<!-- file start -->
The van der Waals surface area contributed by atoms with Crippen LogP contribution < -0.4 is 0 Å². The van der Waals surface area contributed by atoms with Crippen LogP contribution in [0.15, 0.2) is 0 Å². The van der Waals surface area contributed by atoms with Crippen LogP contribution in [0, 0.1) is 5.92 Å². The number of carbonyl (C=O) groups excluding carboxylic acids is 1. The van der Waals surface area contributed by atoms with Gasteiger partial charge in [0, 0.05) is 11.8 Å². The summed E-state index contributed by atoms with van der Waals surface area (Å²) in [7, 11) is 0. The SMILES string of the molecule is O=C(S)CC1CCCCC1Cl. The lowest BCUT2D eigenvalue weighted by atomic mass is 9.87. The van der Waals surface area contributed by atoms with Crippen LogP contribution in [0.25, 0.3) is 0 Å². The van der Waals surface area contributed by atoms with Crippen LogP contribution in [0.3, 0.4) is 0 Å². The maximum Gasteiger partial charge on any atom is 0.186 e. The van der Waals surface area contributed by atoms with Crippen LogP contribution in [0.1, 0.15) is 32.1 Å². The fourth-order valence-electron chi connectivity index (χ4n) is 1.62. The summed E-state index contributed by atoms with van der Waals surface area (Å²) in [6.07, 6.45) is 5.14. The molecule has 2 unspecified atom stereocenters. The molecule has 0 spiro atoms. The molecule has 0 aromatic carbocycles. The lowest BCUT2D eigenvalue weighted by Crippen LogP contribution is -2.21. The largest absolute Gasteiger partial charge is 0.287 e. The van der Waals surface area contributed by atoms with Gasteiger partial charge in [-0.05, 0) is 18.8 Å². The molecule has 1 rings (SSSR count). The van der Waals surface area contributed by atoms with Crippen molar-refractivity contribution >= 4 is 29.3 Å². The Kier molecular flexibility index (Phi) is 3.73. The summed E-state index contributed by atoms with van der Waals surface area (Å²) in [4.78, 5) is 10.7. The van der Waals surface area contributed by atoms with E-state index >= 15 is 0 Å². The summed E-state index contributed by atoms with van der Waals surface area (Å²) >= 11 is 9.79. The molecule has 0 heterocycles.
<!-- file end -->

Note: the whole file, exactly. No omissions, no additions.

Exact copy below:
The van der Waals surface area contributed by atoms with Crippen LogP contribution < -0.4 is 0 Å². The van der Waals surface area contributed by atoms with Crippen LogP contribution in [0.15, 0.2) is 0 Å². The van der Waals surface area contributed by atoms with Crippen LogP contribution in [0, 0.1) is 5.92 Å². The number of carbonyl (C=O) groups excluding carboxylic acids is 1. The van der Waals surface area contributed by atoms with Gasteiger partial charge in [0, 0.05) is 11.8 Å². The summed E-state index contributed by atoms with van der Waals surface area (Å²) in [7, 11) is 0. The SMILES string of the molecule is O=C(S)CC1CCCCC1Cl. The lowest BCUT2D eigenvalue weighted by atomic mass is 9.87. The van der Waals surface area contributed by atoms with Crippen LogP contribution in [0.25, 0.3) is 0 Å². The van der Waals surface area contributed by atoms with Crippen LogP contribution in [0.3, 0.4) is 0 Å². The maximum Gasteiger partial charge on any atom is 0.186 e. The van der Waals surface area contributed by atoms with Crippen LogP contribution in [0.1, 0.15) is 32.1 Å². The fourth-order valence-electron chi connectivity index (χ4n) is 1.62. The summed E-state index contributed by atoms with van der Waals surface area (Å²) in [6.07, 6.45) is 5.14. The molecule has 2 unspecified atom stereocenters. The molecule has 0 spiro atoms. The molecule has 0 aromatic carbocycles. The lowest BCUT2D eigenvalue weighted by Crippen LogP contribution is -2.21. The largest absolute Gasteiger partial charge is 0.287 e. The van der Waals surface area contributed by atoms with Gasteiger partial charge in [-0.05, 0) is 18.8 Å². The molecule has 1 rings (SSSR count). The van der Waals surface area contributed by atoms with Crippen molar-refractivity contribution >= 4 is 29.3 Å². The Kier molecular flexibility index (Phi) is 3.73. The summed E-state index contributed by atoms with van der Waals surface area (Å²) in [4.78, 5) is 10.7. The van der Waals surface area contributed by atoms with E-state index >= 15 is 0 Å². The summed E-state index contributed by atoms with van der Waals surface area (Å²) >= 11 is 9.79. The molecule has 0 heterocycles.